The bear crossed the mud with help.

When their axle broke on the way back through the Inner Harbor, the Park School was prepared! They broke out their welder and fixed it in the Harborplace garage before resuming the race.

They were last across the finish line, but finished!

This was the Park School’s fifth entry; their prior entries were:



Jemicy: The Big 50, Good As Gold, AuSome, Gettin Gold, & Golden Moose

The Jemicy School of Owings Mills has an entire class dedicated to teaching students how to build a kinetic sculpture race entry.

Their largest entry this year was 4-pilot The Big 50 celebrating 50 years since The School at Jemicy Farm opened in September 1973.

Students learn engineering, art, project management, and learning from failure as they plan, build, and race their entries.

Check out the steering mechanism.

A rugged sculpture impacting the water at speed gives a very satisfying splash.

They had an easy time in the sand.

They started ok in the mud.

But then they required pushing and couldn’t achieve their much-desired ACE.

Unlike some prior years, they used the same tires on road, sand, mud, and water.

There's a big hinge in the middle.

The big “50” was made of photos of prior kinetic sculpture race entries.

Most of The Big 50 team after the race.

One of four single-pilot Jemicy entries, Good as Gold was embellished with a golden moose head.

The trike climbed out of the water with no special accommodations. Teams going for ACE cannot be pushed during the race, and one of the hardest portions of the racecourse to proceed without pushing is the water exit. Building a sculpture that can exit the water under its own power requires careful attention to drive wheel location, flotation height, and the transition from water power to land power.

Sand was easy for the lightweight tricycle riding on mountain bike tires.

But like its bigger teammate, Good as Gold also required pushing in the mud, and couldn't achieve ACE. Maybe a hand-crank low-gear setup like Scrap Life.

Triumphantly crossing the finish line.

AuSome was another 1-pilot Jemicy entry, with its name derived from the 2-letter atomic symbol for gold.

Its tires were narrower than all other Jemicy teams.

It had plenty of buoyancy for the harbor.

The self-powered water exit was carefully calibrated.

But AuSome also required pushing in the mud and couldn't ACE.

AuSome had 4 blue & white Jemicy flags.

The pit crew was smiling through the end of the race.

Gettin Gold had a spartan design of gold pants and paint, with only a decorative green rope added.

In quest of an ACE, Gettin Gold paddled around the ACE buoy.

Gettin Gold also aced its water exit without needing any pushing.

At the mud, Gettin Gold had pit crew standing by—but the sculpture can ACE as long as no one pushes it forward.

Gettin Gold was the only Jemicy entry this year to achieve an ACE—of only 2 sculptures in the whole 2023 race.

Jemicy’s fifth entry Golden Moose entered in the Bush League, planning to bypass the water (and ineligible for ACE). It was a recumbent trike with a fat tire up front and 2 smaller tires in back.

The moose had no difficulty keeping up with the race.

By our count, including this year’s 5 entries, Jemicy has entered 71 sculptures in all 18 races held since 2004:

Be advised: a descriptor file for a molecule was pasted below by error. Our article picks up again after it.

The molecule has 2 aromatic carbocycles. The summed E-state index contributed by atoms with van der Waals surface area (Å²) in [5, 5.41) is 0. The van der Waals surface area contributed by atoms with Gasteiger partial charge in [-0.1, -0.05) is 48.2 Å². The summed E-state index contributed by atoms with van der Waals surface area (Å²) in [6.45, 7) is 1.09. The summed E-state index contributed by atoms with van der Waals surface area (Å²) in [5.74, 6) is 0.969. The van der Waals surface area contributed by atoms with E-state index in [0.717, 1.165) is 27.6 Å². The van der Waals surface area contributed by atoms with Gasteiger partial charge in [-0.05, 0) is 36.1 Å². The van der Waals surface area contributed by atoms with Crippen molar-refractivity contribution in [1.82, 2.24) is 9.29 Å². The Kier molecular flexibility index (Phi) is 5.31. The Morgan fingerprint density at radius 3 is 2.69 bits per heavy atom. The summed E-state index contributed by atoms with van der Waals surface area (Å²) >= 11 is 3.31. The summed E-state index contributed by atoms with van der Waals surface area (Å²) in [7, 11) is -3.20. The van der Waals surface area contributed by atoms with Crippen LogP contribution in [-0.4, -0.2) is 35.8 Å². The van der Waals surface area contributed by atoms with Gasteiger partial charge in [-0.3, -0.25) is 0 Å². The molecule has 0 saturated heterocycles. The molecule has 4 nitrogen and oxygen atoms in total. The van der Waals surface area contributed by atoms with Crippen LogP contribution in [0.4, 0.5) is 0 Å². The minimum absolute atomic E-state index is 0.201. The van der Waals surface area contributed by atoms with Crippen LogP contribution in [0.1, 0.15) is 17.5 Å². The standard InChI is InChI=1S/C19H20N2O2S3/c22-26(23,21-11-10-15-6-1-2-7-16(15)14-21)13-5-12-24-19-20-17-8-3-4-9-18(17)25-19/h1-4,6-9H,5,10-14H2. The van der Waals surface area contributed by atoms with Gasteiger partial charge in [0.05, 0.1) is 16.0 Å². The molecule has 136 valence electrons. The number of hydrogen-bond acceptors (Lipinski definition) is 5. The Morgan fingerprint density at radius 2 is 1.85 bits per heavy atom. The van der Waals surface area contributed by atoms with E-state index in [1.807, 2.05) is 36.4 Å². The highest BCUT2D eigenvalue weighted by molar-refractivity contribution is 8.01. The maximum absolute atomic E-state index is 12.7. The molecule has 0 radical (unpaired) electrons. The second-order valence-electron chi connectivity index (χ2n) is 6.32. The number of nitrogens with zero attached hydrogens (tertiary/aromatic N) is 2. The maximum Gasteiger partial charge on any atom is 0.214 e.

For their patience, ingenuity, and resourcefulness supporting all the Jemicy teams, the judges this year awarded Best Pit Crew to all 5 Jemicy entries.



Book of Platypology

David Hess’ magnificent sculpture returned as Book of Platypology, amphibiously and monotrematously evangelizing the way of the PLATYPUS (Personal Longrange All-Terrain Yacht Proven Un-Safe).

The pilot in front has no pedals, just a steering wheel.

He’s David Hess himself, who used a megaphone to broadcast the good news of Platypology.

Note the PLATYPUS’ golden halo was removed on Federal Hill due to low-clearance trees.

A crew member carried the halo separately for later reunification.

Platypology passed Fifi while she underwent repairs on Key Highway.

PLATYPUS has eight pilots whose bike pedals feed into a Suzuki Samurai transmission, which powers an automotive powertrain and tires on this beautiful kinetic beast.

With a pilot flying the PLATYPUS flag, on the water it presented a dramatic sight.

There are those who say that the Platypological Tracts borne by a pit crew member on the pier were cast into the waters shared by the Platypus not by chance, or happenstance, but by nothing other than intervention by the Platypus Creator.

One of those very Platypological Tracts, sodden by the same harbor in which the PLATYPUS itself came to pass that day, was delivered into our possession and is reproduced in its entirety here.

PLATYPUS needed towing support in the mud.

PLATYPUS has raced every year since 2005:

  • 2022 as PLATY-PUS Returns (Best Costumes)
  • 2019 as “Shark Tank (PLATYPUS)” (Engineering)
  • 2018 as Unidentified Flying Platypus (UFP) (20th Anniversary Mystery & Tall Tales)
  • 2017 as PLATYPUS Australian Cold-Cut Sub (Pilots’ Choice)
  • 2016 as The Golden Eyedra and the Elusive Πλατύπους
  • 2015 as PLATYPUS Lost in Space (2015 Space Cadet award)
  • 2014 as PLATYPUS LOST
  • 2013 as PURPLE PLATYPUS
  • 2012 as El PLATYPUS
  • 2011 (Grand Champion)
  • 2010 (Best Pit Crew award)
  • 2009 (People’s Choice)
  • 2008
  • 2007 (Engineering award)
  • 2006 (Engineering and People’s Choice)
  • 2005 (Grand Champion)

and before that, David Hess created Louie the Dog: